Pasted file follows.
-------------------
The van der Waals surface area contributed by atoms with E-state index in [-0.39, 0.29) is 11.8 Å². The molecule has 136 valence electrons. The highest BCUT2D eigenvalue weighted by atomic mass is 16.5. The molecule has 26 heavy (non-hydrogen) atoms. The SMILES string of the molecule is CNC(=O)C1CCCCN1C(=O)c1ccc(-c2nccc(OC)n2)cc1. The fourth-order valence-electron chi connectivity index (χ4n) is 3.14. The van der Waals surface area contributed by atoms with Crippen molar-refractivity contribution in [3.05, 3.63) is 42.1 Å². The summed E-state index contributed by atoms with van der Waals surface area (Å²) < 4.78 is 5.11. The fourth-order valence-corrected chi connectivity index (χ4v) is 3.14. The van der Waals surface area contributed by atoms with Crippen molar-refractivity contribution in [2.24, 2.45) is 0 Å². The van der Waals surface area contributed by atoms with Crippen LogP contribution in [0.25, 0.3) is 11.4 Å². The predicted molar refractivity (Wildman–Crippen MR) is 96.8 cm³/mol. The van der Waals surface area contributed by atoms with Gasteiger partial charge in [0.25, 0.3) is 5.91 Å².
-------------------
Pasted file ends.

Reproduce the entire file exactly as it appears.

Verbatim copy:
The van der Waals surface area contributed by atoms with E-state index in [-0.39, 0.29) is 11.8 Å². The molecule has 136 valence electrons. The highest BCUT2D eigenvalue weighted by atomic mass is 16.5. The molecule has 26 heavy (non-hydrogen) atoms. The SMILES string of the molecule is CNC(=O)C1CCCCN1C(=O)c1ccc(-c2nccc(OC)n2)cc1. The fourth-order valence-electron chi connectivity index (χ4n) is 3.14. The van der Waals surface area contributed by atoms with Crippen molar-refractivity contribution in [3.05, 3.63) is 42.1 Å². The summed E-state index contributed by atoms with van der Waals surface area (Å²) < 4.78 is 5.11. The fourth-order valence-corrected chi connectivity index (χ4v) is 3.14. The van der Waals surface area contributed by atoms with Crippen molar-refractivity contribution in [2.24, 2.45) is 0 Å². The van der Waals surface area contributed by atoms with Crippen LogP contribution in [0.25, 0.3) is 11.4 Å². The predicted molar refractivity (Wildman–Crippen MR) is 96.8 cm³/mol. The van der Waals surface area contributed by atoms with Gasteiger partial charge in [0.25, 0.3) is 5.91 Å².